This text has an interesting "twist" to
it. Our study begins with a damsel filled with "darkness" sharing the "light" that Paul and Silas were the servants of the most high God. .
I. Darkness Vs. 16-24
1. Darkness within a Damsel. (vs. 16-18). "Soothsaying"
(fortune telling) was an activity associated with darkness and evil. Evidently this was not a gift from God but an evil spirit within her that Paul cast out.
Even though what this woman said, in regards to Paul and Silas was true, one need only to consider the source to understand why Paul became perturbed. It would
be somewhat like having the town gossip or liar follow you around telling everyone that they need to listen to you. Read Mark 1:23-25. Did Jesus allow an evil
spirit to speak in his favor? Discuss the way you feel when you hear someone, whose life is far from pleasing to God, proclaiming how wonderful God is. (For
example: Rock Stars and Actors at award presentations.)
2. Darkness within the Halls of Justice. (19-22) When the demon
came out of the girl, her deceptive "gift" left also. Her masters had exploited her for their own gain and were upset that their means of financial
gain had ceased. Are girls/ women sometimes exploited for money today by those who have only their own interest at heart? What accusations were brought against
Paul and Silas? In Acts 18:2, we learn that at this time in history the Romans hated the Jews and had expelled them from Rome. What was said in verse 20 by the
girl's masters to provoke or stir up prejudice? In the darkness of prejudice can there be justice? Were any questions asked or facts obtained before they were
sentenced? Whose clothes were "rent" or torn? Why?
3. Darkness within the prison. (23-24) Publicly ridiculed and beaten with rods until their backs were raw and bleeding, Paul and Silas were thrown into the dark and damp inner prison.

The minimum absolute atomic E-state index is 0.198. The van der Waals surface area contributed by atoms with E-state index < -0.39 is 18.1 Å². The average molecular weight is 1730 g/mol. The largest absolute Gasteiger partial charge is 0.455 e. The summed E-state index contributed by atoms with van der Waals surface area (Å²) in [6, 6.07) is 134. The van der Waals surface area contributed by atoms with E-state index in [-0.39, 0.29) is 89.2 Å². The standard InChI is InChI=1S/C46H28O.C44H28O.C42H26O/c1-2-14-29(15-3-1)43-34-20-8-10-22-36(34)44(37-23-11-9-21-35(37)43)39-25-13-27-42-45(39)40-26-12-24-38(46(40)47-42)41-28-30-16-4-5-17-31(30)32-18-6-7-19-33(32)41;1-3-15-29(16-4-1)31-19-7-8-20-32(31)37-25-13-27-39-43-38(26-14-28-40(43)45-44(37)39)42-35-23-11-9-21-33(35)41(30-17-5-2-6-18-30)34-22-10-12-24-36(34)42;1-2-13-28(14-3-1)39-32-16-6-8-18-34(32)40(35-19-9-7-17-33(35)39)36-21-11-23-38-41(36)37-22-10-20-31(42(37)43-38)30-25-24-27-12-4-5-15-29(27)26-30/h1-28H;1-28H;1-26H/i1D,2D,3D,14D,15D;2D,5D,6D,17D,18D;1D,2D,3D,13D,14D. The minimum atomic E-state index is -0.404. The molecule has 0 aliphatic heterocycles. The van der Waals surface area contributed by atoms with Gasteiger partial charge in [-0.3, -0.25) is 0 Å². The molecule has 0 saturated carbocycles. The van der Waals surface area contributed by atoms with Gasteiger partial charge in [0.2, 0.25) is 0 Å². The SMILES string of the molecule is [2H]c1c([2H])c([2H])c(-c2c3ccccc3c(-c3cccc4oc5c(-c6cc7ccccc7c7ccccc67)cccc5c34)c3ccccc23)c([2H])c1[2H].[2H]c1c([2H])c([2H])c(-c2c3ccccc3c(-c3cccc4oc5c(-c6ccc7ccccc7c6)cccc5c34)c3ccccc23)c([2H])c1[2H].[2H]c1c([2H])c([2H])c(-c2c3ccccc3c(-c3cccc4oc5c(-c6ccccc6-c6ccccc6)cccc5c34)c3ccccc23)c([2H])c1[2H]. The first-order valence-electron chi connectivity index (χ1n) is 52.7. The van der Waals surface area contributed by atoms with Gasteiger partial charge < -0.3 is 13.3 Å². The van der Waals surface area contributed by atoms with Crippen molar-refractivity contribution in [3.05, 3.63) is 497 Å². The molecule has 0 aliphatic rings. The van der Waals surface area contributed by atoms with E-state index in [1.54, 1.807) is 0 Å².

Their legs were cramping because their feet were placed in painful stocks, their backs were bleeding and throbbing, their bellies hungry and nauseous, they must
have been emotionally disturbed by the injustice that had just occurred, and spiritually most of us would have wondered why God could let this happen.
II. Light Vs. 25-40
1. Light within the prison. (25-33) How did Paul and Silas let their Christian light shine at midnight?
Discuss some ways we can let our light shine today when we are in dark situations.
How could they sing praises to God at a time like that? Perhaps an insight into Paul's way of
thinking can be seen in his letter he wrote back to the Philippians: Phil 1:12-17, Paul viewed prison as an opportunity to teach. Phil 1:29, He accepted
suffering as part of God's program. Phil 4:6-7, He was at peace with God. Cf., Rom 8:28.
What miraculous natural event occurred as they sang? Why did the Jailor consider taking his life?
What stopped him from doing so? How did Paul in the darkness of the inner prison know what the Jailor was doing? Do you suppose that in itself gave the jailor
reason to wonder about Paul? The unusual Christ-like demeanor and pleasantness of these men must have been noticeable to the jailor. Their religious songs and
audible prayers, their knowledge that he was about to take his life and their concern for him had opened his eyes and heart. The physical light he brought into
the prison (vs. 29) could not compare with the gospel light that Paul began to share with him (vs. 30--32). What question did the Jailor ask?
What must I do to be saved? Is the greatest question in all the world. Paul's answer is both
brief and long. The short answer was: "Believe on the Lord Jesus." But this man knew nothing about Jesus so how could he take this giant step toward
salvation? And so Paul "spake to him the word of the Lord." (vs. 32). That word evidently contained information and facts about Jesus, as well as
instructions, commands and promises of Jesus. Having heard the "word of the Lord" sufficiently, the jailor's faith is seen by his immediate action.
(His faith was an obedient faith just as the Ethiopian's in Acts 8:35-36.) He washed the stripes of Paul and Silas that he had helped to inflict (an indication
of his remorse and repentance) and he was baptized that very hour of the night.
If baptism is not an important part of what one must do to be saved, we might wonder why they did
not wait until daylight? Why the urgency of baptism even before they had eaten?
2. Light within the jailor. (34) What did the Jailor do after he had been baptized? According to the text, why was he so happy?
3. Light within the halls of justice. (35-40) Truth eventually comes out although the scales of justice are sometimes tilted. What
did Paul say that the Magistrates needed to do when word was sent for them to be released? What effect did the fact that they were Roman citizens have on those
city leaders? (vs. 38). Could Paul and Silas have brought criminal charges against these men? Why do you think that they didn't? How would Paul's graciousness
or lack of it have helped or hindered his brethren who lived there? What kind of effect did it have on the magistrates? Vengeance is not the way to win souls.